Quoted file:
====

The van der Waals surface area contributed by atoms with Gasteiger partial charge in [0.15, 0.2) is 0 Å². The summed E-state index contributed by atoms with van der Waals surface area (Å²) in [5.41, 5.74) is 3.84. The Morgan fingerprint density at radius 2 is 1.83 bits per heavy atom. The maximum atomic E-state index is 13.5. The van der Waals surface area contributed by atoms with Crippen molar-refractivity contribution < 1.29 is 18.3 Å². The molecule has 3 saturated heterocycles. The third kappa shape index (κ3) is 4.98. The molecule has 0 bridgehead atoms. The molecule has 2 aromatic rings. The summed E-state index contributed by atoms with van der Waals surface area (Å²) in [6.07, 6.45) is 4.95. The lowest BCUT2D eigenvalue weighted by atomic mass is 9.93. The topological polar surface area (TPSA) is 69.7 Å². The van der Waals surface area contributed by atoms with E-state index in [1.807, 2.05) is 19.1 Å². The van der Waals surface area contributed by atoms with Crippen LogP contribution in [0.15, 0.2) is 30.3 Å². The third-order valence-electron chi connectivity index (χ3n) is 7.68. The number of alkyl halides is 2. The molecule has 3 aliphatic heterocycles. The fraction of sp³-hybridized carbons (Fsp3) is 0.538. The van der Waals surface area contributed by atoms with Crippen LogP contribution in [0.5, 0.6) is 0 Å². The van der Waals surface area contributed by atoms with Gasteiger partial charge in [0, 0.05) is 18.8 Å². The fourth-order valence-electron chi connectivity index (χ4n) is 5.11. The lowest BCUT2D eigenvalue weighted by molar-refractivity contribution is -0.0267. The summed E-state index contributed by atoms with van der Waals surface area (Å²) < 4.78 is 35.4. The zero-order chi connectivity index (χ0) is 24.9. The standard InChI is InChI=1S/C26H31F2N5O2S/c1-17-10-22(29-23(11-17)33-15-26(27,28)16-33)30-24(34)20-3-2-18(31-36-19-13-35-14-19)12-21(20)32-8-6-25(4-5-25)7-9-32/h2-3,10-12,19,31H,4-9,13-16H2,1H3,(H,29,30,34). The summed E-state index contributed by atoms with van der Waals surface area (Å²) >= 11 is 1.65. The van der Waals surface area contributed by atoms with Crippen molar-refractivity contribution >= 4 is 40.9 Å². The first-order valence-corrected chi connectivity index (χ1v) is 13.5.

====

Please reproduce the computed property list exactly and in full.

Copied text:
The van der Waals surface area contributed by atoms with Gasteiger partial charge in [0.15, 0.2) is 0 Å². The summed E-state index contributed by atoms with van der Waals surface area (Å²) in [5.41, 5.74) is 3.84. The Morgan fingerprint density at radius 2 is 1.83 bits per heavy atom. The maximum atomic E-state index is 13.5. The van der Waals surface area contributed by atoms with Crippen molar-refractivity contribution < 1.29 is 18.3 Å². The molecule has 3 saturated heterocycles. The third kappa shape index (κ3) is 4.98. The molecule has 0 bridgehead atoms. The molecule has 2 aromatic rings. The summed E-state index contributed by atoms with van der Waals surface area (Å²) in [6.07, 6.45) is 4.95. The lowest BCUT2D eigenvalue weighted by atomic mass is 9.93. The topological polar surface area (TPSA) is 69.7 Å². The van der Waals surface area contributed by atoms with E-state index in [1.807, 2.05) is 19.1 Å². The van der Waals surface area contributed by atoms with Crippen LogP contribution in [0.15, 0.2) is 30.3 Å². The third-order valence-electron chi connectivity index (χ3n) is 7.68. The number of alkyl halides is 2. The molecule has 3 aliphatic heterocycles. The fraction of sp³-hybridized carbons (Fsp3) is 0.538. The van der Waals surface area contributed by atoms with Crippen LogP contribution in [0.5, 0.6) is 0 Å². The van der Waals surface area contributed by atoms with Gasteiger partial charge in [0, 0.05) is 18.8 Å². The fourth-order valence-electron chi connectivity index (χ4n) is 5.11. The lowest BCUT2D eigenvalue weighted by molar-refractivity contribution is -0.0267. The summed E-state index contributed by atoms with van der Waals surface area (Å²) < 4.78 is 35.4. The zero-order chi connectivity index (χ0) is 24.9. The standard InChI is InChI=1S/C26H31F2N5O2S/c1-17-10-22(29-23(11-17)33-15-26(27,28)16-33)30-24(34)20-3-2-18(31-36-19-13-35-14-19)12-21(20)32-8-6-25(4-5-25)7-9-32/h2-3,10-12,19,31H,4-9,13-16H2,1H3,(H,29,30,34). The summed E-state index contributed by atoms with van der Waals surface area (Å²) >= 11 is 1.65. The van der Waals surface area contributed by atoms with Crippen molar-refractivity contribution >= 4 is 40.9 Å². The first-order valence-corrected chi connectivity index (χ1v) is 13.5.